Nemours Children's Health

When Tummy Troubles Mean Something More

When Tummy Troubles Mean Something More

Ask any parent, and they’ll tell you it’s not unusual to hear a child say their stomach hurts. But don’t be quick to dismiss the frequent complaint, says Pasquale Casale, MD, MHA, a urologist with Nemours Children’s Health. Stomach pain in children could be a sign of something serious, like kidney stones.

“When children complain about abdominal pain, kidneys are usually the last thing on people’s minds,” says Dr. Casale. The pain can be misdiagnosed as an abdominal process or even be dismissed as constipation. “But if a child’s condition doesn’t improve, consider other possible causes, including the kidneys. If I had to estimate, about 10% of kids with kidney issues might present solely with abdominal complaints.”

Pasquale Casale, MD, MHA

Over half of the diagnoses for kidney stones happen in the emergency room, where it can be confused as appendicitis, if on the right side, Dr. Casale says. It can sometimes take a second emergency visit for a deeper investigation to reveal that it’s actually a urologic issue.

“That’s the dangerous part,” he adds. “Simply put, the abdominal pain isn’t always due to intestinal issues. It might stem from the kidneys, bladder or reproductive organs. Recognizing that a kidney blockage as the root cause can sometimes take weeks, prolonging the child’s pain.”

Kidney stones have evolved from being a rare childhood disease to a growing concern in recent years. “They were once considered an adult disease, but that scenario has changed tremendously,” says Dr. Casale, recalling that during his residency at Nemours Children’s, he encountered only a handful of children with kidney stones. “Around 2005 to 2007, we began seeing a significant increase in pediatric kidney stone cases, almost like a tidal wave.”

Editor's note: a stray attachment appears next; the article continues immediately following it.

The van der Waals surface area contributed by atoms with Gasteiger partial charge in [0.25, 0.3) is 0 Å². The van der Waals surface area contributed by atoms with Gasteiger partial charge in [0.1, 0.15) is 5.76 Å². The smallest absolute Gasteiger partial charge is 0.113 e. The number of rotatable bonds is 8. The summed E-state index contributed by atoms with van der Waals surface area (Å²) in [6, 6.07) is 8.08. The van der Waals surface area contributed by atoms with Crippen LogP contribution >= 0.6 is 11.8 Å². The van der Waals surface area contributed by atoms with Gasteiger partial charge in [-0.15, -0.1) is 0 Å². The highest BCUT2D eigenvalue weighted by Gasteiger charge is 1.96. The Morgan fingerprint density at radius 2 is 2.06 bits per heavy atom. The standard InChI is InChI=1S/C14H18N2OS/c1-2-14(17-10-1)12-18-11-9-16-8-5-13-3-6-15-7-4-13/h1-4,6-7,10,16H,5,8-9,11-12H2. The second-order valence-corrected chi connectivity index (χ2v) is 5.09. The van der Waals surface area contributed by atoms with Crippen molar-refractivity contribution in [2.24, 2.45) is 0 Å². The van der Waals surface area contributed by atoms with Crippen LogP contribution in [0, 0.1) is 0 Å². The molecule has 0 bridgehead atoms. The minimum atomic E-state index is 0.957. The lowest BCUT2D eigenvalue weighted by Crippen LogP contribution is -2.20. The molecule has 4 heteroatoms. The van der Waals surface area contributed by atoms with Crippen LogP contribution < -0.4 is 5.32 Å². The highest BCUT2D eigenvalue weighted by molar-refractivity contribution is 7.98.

One factor of stone formation has been directly associated with a lack of fluid intake, which is by far one of the most common causes of kidney stones, Dr. Casale says. Low fluid intake leads to reduced urination, which may lead to supersaturation of minerals. That mineral build up can contribute to the formation of kidney stones. Once the stones move into the urinary tract, they cause pain and other symptoms, particularly if they block the urine flow.

However, the reasons behind the uptick in kids’ cases aren’t entirely clear. Dr. Casale says changes in children’s dietary habits, an increase in processed food consumption, and other factors like climate change might be contributing to this trend. Consuming both caffeinated and decaffeinated beverages, often misunderstood as caffeine-free, adds to the risk, as does a high-salt diet, often found in school lunches.

Oftentimes, many of his patients are girls between 10–17. They are typically very active, on the go and consuming lots of energy drinks, coffee or boba tea, he adds.

It is not uncommon that they consume these beverages that can affect them, Dr. Casale explains. “We definitely know caffeine is bad for you when it comes to kidney stones.”

Family history and other medical conditions can also play a role. “A family history of metabolic disease is a predisposition for kidney stones,” says Dr. Casale. It also affects people with mobility issues, which includes those who are wheelchair bound.”